Recently, a 2016 photo of Raffles Institution students in blackface resurfaced online. I’m not going to embed it in this newsletter, but Alfian Sa’at included it in his Facebook post alongside an account of his own experience with racism while at RI.
This photo was yet another reminder that Singapore has its own race issues to deal with. Minister for Education Ong Ye Kung has weighed in to remind everyone that Singapore’s situation is “entirely different” from that of the US, and that Singapore has policies “to guard against systemic racism”.
… Do we, though? This is where we Chinese Singaporeans should really listen to minorities. As members of the majority, our opinion on whether there is/isn’t racism in Singapore don’t matter as much. This might be hard for some Chinese Singaporeans to hear—particularly since we’re so used to our opinions being the main (or even the only) things that matter—but we aren’t reliable narrators when it comes to the subject of racism in Singapore. The system is built to shield us from the pain of racial discrimination, even as we benefit from it.
And honestly, if we’re still at the level of debating whether systemic racism exists in Singapore, then we’re contributing to the problem. There’s ample evidence that systemic racism exists in Singapore—from the discrimination against Malays in the armed forces, to the inexplicable Ministry of Manpower rules restricting certain jobs to certain source countries (for example, people from South Asian countries can be given work permits in the marine shipyard sector, but only Malaysians and North Asians can be given work permits for the services sector), to the privileging of Chinese students in Special Assistance Plan schools that get more government support—so any claim of ignorance from a Singaporean is pretty much wilful blindness at this point.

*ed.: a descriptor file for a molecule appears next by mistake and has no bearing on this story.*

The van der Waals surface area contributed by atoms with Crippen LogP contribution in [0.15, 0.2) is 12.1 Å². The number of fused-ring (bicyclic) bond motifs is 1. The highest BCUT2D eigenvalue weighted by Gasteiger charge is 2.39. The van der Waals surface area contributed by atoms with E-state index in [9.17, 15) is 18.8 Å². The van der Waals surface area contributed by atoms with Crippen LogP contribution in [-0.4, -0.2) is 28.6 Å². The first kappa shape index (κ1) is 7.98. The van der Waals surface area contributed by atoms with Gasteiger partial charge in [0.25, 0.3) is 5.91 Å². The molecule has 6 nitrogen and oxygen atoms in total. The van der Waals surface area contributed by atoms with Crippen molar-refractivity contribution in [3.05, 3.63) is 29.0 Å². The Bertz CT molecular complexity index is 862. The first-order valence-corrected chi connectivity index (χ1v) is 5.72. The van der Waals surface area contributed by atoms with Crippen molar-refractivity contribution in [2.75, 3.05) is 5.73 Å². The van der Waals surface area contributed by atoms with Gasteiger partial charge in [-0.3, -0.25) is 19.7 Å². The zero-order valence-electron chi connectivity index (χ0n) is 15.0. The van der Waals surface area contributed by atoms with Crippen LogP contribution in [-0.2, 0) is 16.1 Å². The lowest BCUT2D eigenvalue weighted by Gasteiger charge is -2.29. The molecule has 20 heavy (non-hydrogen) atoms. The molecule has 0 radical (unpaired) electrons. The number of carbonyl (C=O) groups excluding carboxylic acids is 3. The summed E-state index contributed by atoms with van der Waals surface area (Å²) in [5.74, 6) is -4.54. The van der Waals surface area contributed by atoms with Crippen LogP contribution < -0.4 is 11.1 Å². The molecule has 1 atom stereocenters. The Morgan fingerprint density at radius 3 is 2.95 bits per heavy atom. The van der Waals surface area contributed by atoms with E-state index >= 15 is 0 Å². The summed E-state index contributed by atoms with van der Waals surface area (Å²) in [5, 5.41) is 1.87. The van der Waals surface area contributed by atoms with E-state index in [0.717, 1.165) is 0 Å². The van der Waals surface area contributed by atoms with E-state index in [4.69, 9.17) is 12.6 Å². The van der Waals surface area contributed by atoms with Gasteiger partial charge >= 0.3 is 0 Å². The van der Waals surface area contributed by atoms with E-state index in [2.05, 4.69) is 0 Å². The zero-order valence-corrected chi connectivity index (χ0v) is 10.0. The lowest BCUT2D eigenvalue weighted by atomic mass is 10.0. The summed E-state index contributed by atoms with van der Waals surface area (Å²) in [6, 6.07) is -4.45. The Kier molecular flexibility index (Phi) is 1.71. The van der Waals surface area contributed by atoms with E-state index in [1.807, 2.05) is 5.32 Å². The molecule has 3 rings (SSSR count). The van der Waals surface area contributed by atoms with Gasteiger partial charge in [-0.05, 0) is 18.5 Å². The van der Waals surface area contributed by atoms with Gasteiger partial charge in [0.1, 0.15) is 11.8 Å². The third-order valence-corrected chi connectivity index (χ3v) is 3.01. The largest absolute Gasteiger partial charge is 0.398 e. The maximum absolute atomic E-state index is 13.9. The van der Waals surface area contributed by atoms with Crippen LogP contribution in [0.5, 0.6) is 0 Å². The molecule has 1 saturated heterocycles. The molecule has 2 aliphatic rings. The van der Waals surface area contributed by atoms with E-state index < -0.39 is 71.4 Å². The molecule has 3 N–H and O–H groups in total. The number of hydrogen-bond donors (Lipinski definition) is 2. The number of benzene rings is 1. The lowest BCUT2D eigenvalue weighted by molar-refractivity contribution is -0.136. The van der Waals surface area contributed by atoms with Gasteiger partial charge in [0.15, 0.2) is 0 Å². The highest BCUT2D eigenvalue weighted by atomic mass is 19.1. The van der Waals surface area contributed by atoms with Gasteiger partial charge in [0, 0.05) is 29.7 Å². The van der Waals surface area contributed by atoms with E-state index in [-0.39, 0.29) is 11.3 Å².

And if you’re thinking, “Well, Black Lives Matter is about Black people, and that’s not a problem in Singapore,” then I’m sorry to break it to you, but there’s anti-Blackness in Singapore too. Click on the tweet below to read a Twitter thread about blackface in Singapore:
We like to talk about “racial harmony” in Singapore, and to justify the policies and laws that we have in place to preserve this “harmony”. We say that it’s because of the need to preserve the peace that we have laws related to sedition or “wounding religious feelings” or promoting feelings of ill-will or hostility between races.
But these laws can also stifle serious and important discussions about race and racism in Singapore, and themselves become another instrument of oppression against minorities who want to talk openly about what they experience. Remember what happened to Preetipls and Subhas Nair? While a Chinese actor in brownface was shrugged off, it was Preeti and Subhas who were investigated and eventually issued police warnings for calling out racism—and to add insult to injury, the government even accused them of being racists.